The autonomic nerves around the vein of Marshall: a postmortem study with clinical implications

Research output: Contribution to journalArticleScientificpeer-review


This study aims to analyze the vein of Marshall (VOM) in human autopsy hearts and its correlation with clinical data to elucidate the morphological substrates of atrial fibrillation (AF) and other cardiac diseases. Twenty-three adult autopsy hearts were studied, assessing autonomic nerves by immunohistochemistry with tyrosine hydroxylase (sympathetic nerves), choline acetyltransferase (parasympathetic nerves), growth-associated protein 43 (neural growth), and S100 (general neural marker) antibodies. Interstitial fibrosis was assessed by Masson trichrome staining. Measurements were conducted via morphometric software. The results were correlated with clinical data. Sympathetic innervation was abundant in all VOM-adjacent regions. Subjects with a history of AF, cardiovascular cause of death, and histologically verified myocardial infarction had increased sympathetic innervation and neural growth around the VOM at the mitral isthmus. Interstitial fibrosis increased with age and heart weight was associated with AF and cardiovascular cause of death. This study increases our understanding of the cardiac autonomic innervation in the VOM area in various diseases, offering implications for the development of new therapeutic approaches targeting the autonomic nervous system.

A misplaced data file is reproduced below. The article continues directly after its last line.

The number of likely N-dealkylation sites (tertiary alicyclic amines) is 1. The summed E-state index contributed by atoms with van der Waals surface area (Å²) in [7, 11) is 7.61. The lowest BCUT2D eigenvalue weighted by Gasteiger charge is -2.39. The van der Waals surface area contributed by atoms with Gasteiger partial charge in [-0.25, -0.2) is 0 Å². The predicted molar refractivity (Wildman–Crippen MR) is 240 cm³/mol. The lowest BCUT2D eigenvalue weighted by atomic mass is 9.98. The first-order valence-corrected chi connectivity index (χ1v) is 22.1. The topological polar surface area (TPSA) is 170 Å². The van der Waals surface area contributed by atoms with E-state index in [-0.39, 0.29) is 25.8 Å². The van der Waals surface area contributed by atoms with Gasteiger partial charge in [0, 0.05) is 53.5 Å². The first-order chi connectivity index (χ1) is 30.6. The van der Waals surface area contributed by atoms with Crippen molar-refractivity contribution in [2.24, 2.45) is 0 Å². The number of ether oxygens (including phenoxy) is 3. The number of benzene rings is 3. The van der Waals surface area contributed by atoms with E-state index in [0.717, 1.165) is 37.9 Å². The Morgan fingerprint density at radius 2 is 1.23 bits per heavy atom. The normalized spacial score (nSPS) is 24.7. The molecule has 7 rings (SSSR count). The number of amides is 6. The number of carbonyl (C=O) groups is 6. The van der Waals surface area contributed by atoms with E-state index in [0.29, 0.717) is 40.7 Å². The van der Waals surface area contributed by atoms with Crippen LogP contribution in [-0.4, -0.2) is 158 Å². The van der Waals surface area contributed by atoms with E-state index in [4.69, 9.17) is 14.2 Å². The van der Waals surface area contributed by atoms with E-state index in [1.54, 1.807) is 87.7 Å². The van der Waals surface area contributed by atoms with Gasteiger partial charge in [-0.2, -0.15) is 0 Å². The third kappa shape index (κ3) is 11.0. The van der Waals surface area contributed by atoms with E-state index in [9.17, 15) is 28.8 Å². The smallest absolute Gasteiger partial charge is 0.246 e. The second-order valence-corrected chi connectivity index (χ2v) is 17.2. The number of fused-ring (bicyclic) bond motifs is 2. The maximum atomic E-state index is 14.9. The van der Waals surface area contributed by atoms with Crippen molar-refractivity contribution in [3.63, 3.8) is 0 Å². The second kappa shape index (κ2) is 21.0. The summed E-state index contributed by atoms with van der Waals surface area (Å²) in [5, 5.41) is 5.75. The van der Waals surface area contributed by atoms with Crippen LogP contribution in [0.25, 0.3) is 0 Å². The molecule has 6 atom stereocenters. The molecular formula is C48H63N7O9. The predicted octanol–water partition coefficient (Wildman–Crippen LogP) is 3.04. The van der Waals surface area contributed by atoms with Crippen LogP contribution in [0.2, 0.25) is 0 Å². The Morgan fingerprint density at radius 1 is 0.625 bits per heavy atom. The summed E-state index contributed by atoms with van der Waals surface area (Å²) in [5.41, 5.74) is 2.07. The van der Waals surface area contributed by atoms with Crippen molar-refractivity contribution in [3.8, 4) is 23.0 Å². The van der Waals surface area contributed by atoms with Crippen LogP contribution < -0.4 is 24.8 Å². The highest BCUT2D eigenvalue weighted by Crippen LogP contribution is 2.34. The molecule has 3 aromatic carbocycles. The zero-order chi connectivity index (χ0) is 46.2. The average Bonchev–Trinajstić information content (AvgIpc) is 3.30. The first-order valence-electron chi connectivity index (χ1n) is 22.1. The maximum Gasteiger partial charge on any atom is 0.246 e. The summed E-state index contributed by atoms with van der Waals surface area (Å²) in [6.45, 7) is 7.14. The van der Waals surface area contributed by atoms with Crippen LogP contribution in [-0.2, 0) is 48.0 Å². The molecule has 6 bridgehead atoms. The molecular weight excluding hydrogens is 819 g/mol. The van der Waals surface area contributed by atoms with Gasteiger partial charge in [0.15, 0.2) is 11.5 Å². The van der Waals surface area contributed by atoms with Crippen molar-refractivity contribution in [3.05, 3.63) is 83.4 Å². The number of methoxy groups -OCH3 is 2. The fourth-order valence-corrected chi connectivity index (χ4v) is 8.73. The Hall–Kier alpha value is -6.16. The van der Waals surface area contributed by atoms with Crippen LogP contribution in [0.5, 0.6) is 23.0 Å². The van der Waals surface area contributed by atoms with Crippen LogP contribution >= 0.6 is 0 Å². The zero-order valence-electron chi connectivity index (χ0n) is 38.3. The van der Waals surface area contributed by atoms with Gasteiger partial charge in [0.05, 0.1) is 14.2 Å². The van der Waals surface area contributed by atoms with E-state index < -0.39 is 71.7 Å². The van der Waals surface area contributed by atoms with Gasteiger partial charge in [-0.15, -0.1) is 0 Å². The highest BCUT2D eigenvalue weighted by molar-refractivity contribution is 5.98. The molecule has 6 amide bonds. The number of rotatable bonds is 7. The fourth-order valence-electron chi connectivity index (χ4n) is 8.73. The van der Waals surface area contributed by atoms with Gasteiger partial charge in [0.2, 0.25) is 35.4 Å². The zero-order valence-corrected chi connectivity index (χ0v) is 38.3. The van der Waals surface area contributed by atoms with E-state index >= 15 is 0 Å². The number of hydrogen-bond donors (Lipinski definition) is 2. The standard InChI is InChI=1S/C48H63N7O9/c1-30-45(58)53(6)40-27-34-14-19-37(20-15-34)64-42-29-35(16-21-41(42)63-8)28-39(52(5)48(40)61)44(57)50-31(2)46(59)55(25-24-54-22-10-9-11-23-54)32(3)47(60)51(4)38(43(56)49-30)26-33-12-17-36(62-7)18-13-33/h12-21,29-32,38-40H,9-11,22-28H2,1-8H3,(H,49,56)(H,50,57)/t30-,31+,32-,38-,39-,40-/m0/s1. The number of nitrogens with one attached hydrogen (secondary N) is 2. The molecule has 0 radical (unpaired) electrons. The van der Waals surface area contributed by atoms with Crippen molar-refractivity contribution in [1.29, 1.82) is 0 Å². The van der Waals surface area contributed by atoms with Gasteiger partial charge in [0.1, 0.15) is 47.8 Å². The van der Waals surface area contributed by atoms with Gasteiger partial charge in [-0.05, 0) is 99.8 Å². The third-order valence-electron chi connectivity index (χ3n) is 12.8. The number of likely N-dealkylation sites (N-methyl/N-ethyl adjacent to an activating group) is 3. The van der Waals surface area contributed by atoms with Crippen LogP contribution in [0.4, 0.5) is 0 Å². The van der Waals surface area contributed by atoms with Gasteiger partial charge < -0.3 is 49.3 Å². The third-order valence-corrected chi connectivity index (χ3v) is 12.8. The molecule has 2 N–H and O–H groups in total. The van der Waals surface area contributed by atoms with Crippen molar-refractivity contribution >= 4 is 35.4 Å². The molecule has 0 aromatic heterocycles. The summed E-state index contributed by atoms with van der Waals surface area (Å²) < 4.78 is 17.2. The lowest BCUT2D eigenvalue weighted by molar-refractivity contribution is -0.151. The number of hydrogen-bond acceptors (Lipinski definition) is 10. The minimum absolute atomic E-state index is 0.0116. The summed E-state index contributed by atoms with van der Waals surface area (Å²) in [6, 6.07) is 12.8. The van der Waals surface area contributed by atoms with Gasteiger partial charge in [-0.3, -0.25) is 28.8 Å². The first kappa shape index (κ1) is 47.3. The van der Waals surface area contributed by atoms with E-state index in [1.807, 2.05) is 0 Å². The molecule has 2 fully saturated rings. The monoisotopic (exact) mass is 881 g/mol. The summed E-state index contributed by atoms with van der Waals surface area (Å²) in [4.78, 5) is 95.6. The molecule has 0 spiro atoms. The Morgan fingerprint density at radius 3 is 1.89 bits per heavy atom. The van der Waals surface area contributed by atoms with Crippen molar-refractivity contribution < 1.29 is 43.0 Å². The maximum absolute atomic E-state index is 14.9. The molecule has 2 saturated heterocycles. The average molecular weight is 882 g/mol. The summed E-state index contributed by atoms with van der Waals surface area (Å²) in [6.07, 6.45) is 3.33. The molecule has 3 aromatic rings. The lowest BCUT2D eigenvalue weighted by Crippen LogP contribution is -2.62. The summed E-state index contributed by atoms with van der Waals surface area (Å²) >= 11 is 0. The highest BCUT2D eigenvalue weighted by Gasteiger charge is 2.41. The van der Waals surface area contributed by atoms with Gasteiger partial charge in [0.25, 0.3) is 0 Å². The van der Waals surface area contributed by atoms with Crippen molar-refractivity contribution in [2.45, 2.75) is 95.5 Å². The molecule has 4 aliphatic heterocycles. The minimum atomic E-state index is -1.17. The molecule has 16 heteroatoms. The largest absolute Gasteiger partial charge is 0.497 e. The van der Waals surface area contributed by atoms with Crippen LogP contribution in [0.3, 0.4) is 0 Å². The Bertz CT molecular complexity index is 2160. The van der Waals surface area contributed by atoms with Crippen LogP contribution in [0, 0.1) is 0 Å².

Original languageEnglish
Publication statusE-pub ahead of print - 2024
Publication typeA1 Journal article-refereed


  • atrial fibrillation
  • Cardiac autonomic nervous system
  • cardiovascular cause of death
  • interstitial fibrosis
  • vein of Marshall

Publication forum classification

  • Publication forum level 1

ASJC Scopus subject areas

  • Pathology and Forensic Medicine
  • Immunology and Allergy
  • Microbiology (medical)


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